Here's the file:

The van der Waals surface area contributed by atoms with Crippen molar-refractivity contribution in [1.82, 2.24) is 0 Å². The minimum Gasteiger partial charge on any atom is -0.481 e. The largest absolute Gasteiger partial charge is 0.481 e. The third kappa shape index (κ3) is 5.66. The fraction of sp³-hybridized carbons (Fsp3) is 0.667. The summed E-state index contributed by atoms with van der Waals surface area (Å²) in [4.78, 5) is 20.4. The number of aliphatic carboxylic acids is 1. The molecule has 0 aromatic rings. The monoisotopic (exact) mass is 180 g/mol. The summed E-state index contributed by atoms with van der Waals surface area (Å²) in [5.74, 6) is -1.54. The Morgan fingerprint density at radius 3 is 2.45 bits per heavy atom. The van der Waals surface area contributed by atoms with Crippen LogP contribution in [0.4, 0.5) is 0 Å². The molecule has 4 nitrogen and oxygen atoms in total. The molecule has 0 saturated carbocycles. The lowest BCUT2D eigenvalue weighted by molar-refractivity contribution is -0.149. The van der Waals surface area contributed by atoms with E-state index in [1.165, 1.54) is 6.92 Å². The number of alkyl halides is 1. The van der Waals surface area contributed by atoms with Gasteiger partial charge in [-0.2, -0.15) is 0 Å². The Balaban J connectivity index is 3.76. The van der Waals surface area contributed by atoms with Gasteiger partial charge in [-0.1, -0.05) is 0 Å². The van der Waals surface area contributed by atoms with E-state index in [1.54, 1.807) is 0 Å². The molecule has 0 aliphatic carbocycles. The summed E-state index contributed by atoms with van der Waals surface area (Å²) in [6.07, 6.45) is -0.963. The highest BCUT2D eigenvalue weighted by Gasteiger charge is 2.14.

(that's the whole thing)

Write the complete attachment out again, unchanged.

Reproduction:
The van der Waals surface area contributed by atoms with Crippen molar-refractivity contribution in [1.82, 2.24) is 0 Å². The minimum Gasteiger partial charge on any atom is -0.481 e. The largest absolute Gasteiger partial charge is 0.481 e. The third kappa shape index (κ3) is 5.66. The fraction of sp³-hybridized carbons (Fsp3) is 0.667. The summed E-state index contributed by atoms with van der Waals surface area (Å²) in [4.78, 5) is 20.4. The number of aliphatic carboxylic acids is 1. The molecule has 0 aromatic rings. The monoisotopic (exact) mass is 180 g/mol. The summed E-state index contributed by atoms with van der Waals surface area (Å²) in [5.74, 6) is -1.54. The Morgan fingerprint density at radius 3 is 2.45 bits per heavy atom. The van der Waals surface area contributed by atoms with Crippen LogP contribution in [0.4, 0.5) is 0 Å². The molecule has 4 nitrogen and oxygen atoms in total. The molecule has 0 saturated carbocycles. The lowest BCUT2D eigenvalue weighted by molar-refractivity contribution is -0.149. The van der Waals surface area contributed by atoms with E-state index in [1.165, 1.54) is 6.92 Å². The number of alkyl halides is 1. The van der Waals surface area contributed by atoms with Gasteiger partial charge in [-0.2, -0.15) is 0 Å². The Balaban J connectivity index is 3.76. The van der Waals surface area contributed by atoms with Gasteiger partial charge in [-0.1, -0.05) is 0 Å². The van der Waals surface area contributed by atoms with E-state index in [1.54, 1.807) is 0 Å². The molecule has 0 aliphatic carbocycles. The summed E-state index contributed by atoms with van der Waals surface area (Å²) in [6.07, 6.45) is -0.963. The highest BCUT2D eigenvalue weighted by Gasteiger charge is 2.14.